Jesus answered, “It is written: ‘Man shall not live on bread alone, but on every word that comes from the mouth of God.’

Jesus uses Scripture, the words of His father, to stand up against the devil. He knows that food is not the only thing that sustains life and that it is more important for Him to be one with the Father. So Satan tries another approach…he uses a quote right back at the Messiah, asking Him to prove His God-hood:

The devil led him up to a high place and showed him in an instant all the kingdoms of the world. And he said to him, “I will give you all their authority and splendor; it has been given to me, and I can give it to anyone I want to. If you worship me, it will all be yours.” Jesus answered, “It is written: ‘Worship the Lord your God and serve him only.’” -Luke 4:5-8

Once again, Jesus uses scripture to repel temptation, directly asserting that He is not going to provide tricks to show who He is. He knows He does not need to. So in one last effort, the devil tries to convince him to just give up and switch teams. He advises Him to take the easy way out. He doesn’t have to go through with the horrible gruesome death awaiting Him; just bow to the devil…

 The devil led him to Jerusalem and had him stand on the highest point of the temple. “If you are the Son of God,” he said, “throw yourself down from here.10 For it is written:
“‘He will command his angels concerning you
to guard you carefully;
they will lift you up in their hands,
so that you will not strike your foot against a stone.’”
Jesus answered, “It is said: ‘Do not put the Lord your God to the test.’”
When the devil had finished all this tempting, he left him until an opportune time.  Luke 4:9-13

Satan is a trickster. Throughout the Bible we witness His ability to influence and infect people (Eve, Jezebel, Herod, Saul, Ananias and Sapphira, Judas…just to name a few). But he cannot overcome the power of God. Jesus, being Himself God, passed the test. He knew what He came to do and withstood Satan’s schemes and lies. Now, since Christ took on flesh, this temptation (just as His violent crucifixion later) doubtless was no easy task. This makes it all the more significant. Jesus can comprehend our difficulty and aid us when tempted. We know He is reliable because He suffered, as well.

For we do not have a high priest who is unable to empathize with our weaknesses, but we have one who has been tempted in every way, just as we are—yet he did not sin.  -Hebrews 4:15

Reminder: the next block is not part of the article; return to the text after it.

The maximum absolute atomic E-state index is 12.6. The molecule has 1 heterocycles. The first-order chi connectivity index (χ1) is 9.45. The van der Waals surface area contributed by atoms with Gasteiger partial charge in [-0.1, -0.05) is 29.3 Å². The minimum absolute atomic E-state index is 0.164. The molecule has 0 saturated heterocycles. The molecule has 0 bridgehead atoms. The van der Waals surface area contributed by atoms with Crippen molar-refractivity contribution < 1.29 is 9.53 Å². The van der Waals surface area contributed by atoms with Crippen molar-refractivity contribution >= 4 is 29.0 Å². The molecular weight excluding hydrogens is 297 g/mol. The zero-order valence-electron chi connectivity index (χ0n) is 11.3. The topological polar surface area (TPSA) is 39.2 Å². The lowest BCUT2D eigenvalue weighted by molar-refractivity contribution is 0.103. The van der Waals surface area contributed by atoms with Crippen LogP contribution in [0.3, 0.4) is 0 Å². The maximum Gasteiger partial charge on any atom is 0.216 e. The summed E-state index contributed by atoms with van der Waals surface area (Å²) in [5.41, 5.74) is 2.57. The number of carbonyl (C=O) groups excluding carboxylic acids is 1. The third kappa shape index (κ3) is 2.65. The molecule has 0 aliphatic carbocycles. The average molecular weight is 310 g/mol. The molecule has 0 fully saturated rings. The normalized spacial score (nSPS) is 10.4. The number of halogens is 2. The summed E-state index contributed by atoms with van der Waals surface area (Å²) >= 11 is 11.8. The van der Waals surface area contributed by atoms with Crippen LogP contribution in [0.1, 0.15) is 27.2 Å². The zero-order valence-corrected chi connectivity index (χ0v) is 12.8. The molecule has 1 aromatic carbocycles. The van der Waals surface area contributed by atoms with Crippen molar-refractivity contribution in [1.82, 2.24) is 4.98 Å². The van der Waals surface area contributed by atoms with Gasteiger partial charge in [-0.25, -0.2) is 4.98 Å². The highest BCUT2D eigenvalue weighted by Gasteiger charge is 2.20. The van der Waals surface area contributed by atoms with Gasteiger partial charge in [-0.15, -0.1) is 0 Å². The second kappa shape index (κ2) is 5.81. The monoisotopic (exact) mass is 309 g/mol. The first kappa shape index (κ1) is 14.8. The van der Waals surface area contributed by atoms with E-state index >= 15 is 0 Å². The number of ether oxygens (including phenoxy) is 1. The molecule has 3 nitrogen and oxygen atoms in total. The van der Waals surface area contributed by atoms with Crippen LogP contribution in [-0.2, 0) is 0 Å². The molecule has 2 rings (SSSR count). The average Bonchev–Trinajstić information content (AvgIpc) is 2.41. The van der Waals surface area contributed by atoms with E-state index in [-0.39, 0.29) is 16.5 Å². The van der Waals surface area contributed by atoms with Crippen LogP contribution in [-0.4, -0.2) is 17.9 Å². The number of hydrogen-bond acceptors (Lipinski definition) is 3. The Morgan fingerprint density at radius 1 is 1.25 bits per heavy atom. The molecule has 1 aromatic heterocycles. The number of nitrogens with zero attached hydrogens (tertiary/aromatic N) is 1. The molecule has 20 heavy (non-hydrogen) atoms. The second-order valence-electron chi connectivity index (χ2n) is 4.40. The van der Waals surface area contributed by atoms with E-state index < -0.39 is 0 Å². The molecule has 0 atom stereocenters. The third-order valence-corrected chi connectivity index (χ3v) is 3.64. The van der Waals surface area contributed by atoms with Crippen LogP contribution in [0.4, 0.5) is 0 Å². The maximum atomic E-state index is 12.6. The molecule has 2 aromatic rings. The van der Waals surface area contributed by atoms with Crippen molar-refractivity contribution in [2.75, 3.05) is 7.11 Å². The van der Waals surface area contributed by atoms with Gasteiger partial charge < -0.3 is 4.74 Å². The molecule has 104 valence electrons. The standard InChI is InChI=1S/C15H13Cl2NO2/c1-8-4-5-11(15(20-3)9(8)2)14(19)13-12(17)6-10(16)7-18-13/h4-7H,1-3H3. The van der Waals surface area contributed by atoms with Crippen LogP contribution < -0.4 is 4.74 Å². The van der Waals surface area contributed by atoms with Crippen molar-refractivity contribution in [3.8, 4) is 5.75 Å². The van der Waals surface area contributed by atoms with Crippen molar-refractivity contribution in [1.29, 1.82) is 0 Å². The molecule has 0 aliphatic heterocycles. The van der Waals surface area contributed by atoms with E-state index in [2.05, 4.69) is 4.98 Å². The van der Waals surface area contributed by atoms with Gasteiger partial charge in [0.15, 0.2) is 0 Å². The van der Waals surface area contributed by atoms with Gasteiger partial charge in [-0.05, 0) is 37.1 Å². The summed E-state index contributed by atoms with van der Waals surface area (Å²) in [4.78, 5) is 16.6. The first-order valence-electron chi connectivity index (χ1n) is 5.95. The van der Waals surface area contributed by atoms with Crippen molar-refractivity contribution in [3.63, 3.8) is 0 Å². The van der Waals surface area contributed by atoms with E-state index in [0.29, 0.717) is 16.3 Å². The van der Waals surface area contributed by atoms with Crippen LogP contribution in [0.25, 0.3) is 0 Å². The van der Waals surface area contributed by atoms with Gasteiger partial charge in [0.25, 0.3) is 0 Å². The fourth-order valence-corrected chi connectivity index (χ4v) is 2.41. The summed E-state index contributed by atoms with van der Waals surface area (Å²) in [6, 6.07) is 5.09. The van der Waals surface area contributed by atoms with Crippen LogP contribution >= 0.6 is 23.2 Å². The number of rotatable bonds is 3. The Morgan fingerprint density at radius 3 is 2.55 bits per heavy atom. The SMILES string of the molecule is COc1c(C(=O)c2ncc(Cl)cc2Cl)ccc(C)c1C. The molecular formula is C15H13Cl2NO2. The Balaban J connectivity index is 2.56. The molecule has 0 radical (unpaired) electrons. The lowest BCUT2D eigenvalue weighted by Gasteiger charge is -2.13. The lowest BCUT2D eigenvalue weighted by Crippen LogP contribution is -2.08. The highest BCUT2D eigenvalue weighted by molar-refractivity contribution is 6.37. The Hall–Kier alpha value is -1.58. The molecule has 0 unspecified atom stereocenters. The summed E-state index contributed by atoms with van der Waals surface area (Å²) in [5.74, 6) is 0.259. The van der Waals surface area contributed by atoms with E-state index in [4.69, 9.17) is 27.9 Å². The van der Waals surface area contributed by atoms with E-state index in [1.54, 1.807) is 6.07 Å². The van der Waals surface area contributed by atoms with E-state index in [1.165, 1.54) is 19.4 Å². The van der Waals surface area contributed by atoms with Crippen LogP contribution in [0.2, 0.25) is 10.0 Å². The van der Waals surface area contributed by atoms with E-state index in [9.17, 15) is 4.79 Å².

Ever have the feeling that teachers should do their own assignments so they understand the torture they put their students through? Well, Jesus did the ultimate assignment first. He has been there. He knows and understands and is ready when we need Him. And because Christ overcame temptation, we can take comfort even when we fail.

No temptation has overtaken you except what is common to mankind. And God is faithful; he will not let you be tempted beyond what you can bear. But when you are tempted, he will also provide a way out so that you can endure it. (1 Corinthians 10:13).

Yes, God provides a way out but as fallen creatures we do not always take it. We still fall to temptation, but our Savior did not. His defeat of Satan is the reason we can take hope and relief in what He did. We are talking a lot about love lately. It is easy for our affections to be swayed and to turn into obsessions with things that drag us away from God. As we see the temptation, we are reassured that Jesus has already taken the test for us—and passed. As we prepare for Lent, we ready our hearts for a time of thoughtfulness and put our devotion back on God and away from distraction.
Craft:
Treasure of the heart…help students cut out and decorate hearts as reminders of God’s love and how He is to be #1 in our hearts. Attach a caption (“His Word is hidden in my heart…and my heart belongs to HIM!”) and/or memory verse (Luke 4:8).
Close with prayer and thanks to God for giving us Jesus and all of His blessings. Ask for strength and sincere contemplation.

2 thoughts on “Lesson: What We Love the Most (Luke 4:1-13)”

  1. Thank you, Kristin, for use of your lesson! What a great one to help get the idea across to children (and reminder to me) to always strive to put Jesus first.

    Reply
  2. I must still be a kid because I understand the temptation of Jesus better the way you explained it. Are you sure this is for kids?
    thank you for this and now I can teach the kids and adults with kids hearts

    Reply